Image of Pluto taken by New Horizons. Image Credit: NASA

There is a tiny spacecraft racing towards the most distant reaches of the solar system. It is known as New Horizons, and it started its journey nearly a decade ago.

Launching in January of 2006, New Horizons has been making its way across our corner of the universe for the last 9 and a half years (now going on 10). Over the course of its long journey, it slowly approached Pluto, moving ever closer as the days crept on. However, when it finally reached this tiny dwarf planet, the spacecraft was anything but slow. It passed Pluto and its moons (Charon, Nix, Hydra, Kerberos, and Styx) travelling at an amazing 43,000 km/h (26,700 mph).

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Since then, it has continued its path towards the Kuiper belt, a disc-shaped region of volatile icy compounds (like methane, ammonia, and water)—the home of the comets.

So, how fast is it moving now?

This GIF was created by Google product developer Clay Bavor in order to help us better understand the speeds involved, give us a little bit of perspective. It puts our airplane speeds alongside NASA's New Horizons probe, and in so doing, it effectively reduces us to a snail's pace.

The 747 travels at a speed of 885 km/h (550 mph), the Blackbird can reach a top speed of 4,345 km/h (2,700 mph) while New Horizons is currently moving at a staggering 57,936 km/h (36,000 mph).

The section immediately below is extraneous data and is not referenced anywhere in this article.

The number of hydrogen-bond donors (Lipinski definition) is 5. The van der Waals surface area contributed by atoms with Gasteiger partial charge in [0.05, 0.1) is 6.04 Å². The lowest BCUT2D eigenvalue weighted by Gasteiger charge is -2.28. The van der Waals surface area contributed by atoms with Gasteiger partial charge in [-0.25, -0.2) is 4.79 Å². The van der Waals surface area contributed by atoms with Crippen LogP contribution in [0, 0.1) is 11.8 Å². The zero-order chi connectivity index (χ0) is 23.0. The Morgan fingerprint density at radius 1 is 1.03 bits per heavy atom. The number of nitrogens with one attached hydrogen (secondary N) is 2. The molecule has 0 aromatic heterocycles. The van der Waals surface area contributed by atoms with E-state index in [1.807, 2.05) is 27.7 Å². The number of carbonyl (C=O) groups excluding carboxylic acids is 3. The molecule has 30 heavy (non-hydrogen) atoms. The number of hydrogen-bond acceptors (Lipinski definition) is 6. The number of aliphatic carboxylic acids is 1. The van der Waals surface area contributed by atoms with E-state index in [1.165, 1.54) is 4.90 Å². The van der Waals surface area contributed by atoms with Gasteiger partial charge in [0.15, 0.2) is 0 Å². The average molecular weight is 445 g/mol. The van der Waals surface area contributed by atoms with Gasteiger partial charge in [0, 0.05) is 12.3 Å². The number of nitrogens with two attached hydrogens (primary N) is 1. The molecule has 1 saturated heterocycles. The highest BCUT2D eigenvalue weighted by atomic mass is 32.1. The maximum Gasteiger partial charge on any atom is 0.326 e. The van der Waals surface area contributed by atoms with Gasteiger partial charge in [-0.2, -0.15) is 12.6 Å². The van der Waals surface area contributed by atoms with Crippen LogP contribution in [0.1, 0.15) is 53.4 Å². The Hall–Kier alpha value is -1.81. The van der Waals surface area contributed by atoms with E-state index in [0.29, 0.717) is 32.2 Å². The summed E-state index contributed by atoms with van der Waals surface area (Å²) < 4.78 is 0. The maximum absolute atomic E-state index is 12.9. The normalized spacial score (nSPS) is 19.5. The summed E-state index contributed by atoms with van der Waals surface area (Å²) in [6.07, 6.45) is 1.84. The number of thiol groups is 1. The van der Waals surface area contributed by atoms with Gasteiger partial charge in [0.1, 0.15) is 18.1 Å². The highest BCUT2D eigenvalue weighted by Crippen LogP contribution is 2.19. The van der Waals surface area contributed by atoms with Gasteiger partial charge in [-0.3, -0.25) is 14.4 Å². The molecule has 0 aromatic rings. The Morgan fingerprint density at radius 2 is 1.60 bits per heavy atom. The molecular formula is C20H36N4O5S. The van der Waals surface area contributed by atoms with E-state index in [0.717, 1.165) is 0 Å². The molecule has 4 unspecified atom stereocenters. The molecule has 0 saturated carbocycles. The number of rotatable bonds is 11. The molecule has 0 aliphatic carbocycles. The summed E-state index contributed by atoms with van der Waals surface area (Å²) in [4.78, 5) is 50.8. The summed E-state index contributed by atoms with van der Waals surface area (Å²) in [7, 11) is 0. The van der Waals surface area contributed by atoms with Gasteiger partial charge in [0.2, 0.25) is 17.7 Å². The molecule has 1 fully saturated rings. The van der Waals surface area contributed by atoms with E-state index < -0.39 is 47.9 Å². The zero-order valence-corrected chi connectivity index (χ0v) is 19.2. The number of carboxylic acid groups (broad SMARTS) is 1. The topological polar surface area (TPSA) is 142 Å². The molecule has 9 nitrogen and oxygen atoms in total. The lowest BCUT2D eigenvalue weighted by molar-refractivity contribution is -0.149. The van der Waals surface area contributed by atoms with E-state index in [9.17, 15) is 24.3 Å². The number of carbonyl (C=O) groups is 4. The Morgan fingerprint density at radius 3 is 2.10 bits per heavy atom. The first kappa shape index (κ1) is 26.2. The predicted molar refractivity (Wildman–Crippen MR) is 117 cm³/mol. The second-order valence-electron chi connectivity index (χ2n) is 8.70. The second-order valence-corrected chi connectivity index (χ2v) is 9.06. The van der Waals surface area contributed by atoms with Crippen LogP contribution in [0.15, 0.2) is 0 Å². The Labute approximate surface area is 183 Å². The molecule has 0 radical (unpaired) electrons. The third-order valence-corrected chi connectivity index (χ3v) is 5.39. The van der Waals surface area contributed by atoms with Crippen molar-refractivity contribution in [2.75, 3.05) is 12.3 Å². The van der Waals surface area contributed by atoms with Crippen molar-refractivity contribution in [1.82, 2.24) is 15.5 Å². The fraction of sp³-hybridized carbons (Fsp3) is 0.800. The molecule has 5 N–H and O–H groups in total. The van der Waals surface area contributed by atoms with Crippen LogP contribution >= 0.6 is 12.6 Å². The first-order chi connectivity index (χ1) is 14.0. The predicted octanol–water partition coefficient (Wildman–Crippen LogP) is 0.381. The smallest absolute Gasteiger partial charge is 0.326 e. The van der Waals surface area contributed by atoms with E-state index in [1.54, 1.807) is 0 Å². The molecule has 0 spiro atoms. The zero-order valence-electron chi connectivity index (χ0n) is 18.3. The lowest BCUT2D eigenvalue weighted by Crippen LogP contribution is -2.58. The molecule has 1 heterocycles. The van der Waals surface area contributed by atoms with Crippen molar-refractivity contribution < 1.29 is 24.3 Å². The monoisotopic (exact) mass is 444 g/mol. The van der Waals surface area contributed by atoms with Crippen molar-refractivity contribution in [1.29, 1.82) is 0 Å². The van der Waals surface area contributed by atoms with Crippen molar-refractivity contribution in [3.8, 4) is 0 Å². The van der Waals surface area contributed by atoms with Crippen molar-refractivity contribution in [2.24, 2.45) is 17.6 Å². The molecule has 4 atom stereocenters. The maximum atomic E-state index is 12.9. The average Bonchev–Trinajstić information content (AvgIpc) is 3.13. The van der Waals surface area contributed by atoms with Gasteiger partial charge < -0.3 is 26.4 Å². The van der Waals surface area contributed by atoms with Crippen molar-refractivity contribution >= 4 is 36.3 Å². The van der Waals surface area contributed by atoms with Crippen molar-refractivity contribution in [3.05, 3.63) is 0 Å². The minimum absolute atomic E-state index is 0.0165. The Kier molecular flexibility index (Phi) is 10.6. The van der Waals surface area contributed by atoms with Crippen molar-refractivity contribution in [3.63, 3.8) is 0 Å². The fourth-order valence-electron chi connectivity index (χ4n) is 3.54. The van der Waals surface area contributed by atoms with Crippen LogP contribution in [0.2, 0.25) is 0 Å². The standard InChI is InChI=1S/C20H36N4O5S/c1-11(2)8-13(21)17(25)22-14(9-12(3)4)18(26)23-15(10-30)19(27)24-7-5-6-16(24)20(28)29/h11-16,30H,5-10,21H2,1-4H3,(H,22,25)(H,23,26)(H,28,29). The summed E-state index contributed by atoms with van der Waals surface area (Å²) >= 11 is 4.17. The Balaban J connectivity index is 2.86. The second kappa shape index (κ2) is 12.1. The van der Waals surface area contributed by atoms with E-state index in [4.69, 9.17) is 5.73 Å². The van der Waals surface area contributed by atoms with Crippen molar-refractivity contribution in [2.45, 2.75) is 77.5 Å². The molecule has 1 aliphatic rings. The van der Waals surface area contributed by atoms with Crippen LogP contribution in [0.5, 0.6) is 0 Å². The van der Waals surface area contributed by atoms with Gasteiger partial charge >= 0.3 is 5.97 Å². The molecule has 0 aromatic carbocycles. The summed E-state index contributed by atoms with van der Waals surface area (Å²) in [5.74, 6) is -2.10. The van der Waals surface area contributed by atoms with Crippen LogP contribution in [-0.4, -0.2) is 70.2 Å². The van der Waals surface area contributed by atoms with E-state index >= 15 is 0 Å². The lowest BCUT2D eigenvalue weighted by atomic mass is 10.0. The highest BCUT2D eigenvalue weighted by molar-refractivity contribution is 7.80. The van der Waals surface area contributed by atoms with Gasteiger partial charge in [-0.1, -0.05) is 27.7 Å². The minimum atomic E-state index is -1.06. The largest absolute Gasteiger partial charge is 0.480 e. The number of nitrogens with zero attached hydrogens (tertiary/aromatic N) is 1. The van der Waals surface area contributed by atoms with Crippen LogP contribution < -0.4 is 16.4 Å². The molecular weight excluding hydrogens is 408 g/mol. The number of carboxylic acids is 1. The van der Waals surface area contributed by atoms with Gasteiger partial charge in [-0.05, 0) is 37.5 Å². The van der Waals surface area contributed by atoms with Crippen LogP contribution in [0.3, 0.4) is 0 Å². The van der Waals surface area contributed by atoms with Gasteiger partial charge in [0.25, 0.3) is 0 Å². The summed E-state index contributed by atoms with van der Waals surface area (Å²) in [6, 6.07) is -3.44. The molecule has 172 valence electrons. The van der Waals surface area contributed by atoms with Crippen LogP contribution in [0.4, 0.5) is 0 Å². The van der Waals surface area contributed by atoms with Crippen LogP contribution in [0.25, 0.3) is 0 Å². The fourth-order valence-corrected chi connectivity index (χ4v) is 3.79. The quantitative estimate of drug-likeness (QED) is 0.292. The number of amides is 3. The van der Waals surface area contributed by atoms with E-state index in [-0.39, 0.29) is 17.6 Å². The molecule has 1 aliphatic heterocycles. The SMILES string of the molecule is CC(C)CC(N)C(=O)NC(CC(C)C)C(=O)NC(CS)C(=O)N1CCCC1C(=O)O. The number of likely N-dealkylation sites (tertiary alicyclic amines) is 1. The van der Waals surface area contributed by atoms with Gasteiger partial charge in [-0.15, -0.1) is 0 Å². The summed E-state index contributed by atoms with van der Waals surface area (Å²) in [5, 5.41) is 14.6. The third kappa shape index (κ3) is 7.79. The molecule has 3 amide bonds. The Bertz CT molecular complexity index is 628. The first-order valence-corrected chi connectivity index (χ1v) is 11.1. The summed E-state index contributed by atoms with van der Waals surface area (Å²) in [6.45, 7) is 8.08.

Ultimately, this excessive speed is precisely why New Horizons didn't stop at Pluto to take a few orbits around the dwarf. Instead, it raced past at (literally) breakneck speeds. If it did try to slow in order to enter orbit, it would have needed to reduce its speed by some 90%, which would require far more fuel that it can carry.

But all is not lost, as the mission will allow us to better understand the icy land of comets.

By studying Kuiper Belt Objects up close, scientists hope to gain better insight into the history of our solar system. As it stands, no one is completely sure what most KBOs are made of—or even how many exist. There may be thousands of undetected KBOs hanging out near the edge of the solar system, and some estimates place that number in the trillions. A few known KBOs, like Quaoar and Sedna, could ultimately be large enough to get bumped up dwarf planets.

New Horizons’ power supply should keep its cameras and instruments running for years to come, making close study of at least one more Trans-Neptunian Kuiper Belt Object a real possibility. If its next flyby is successful, New Horizons’ would set a new record for the most distant object ever studied up-close by scientists.

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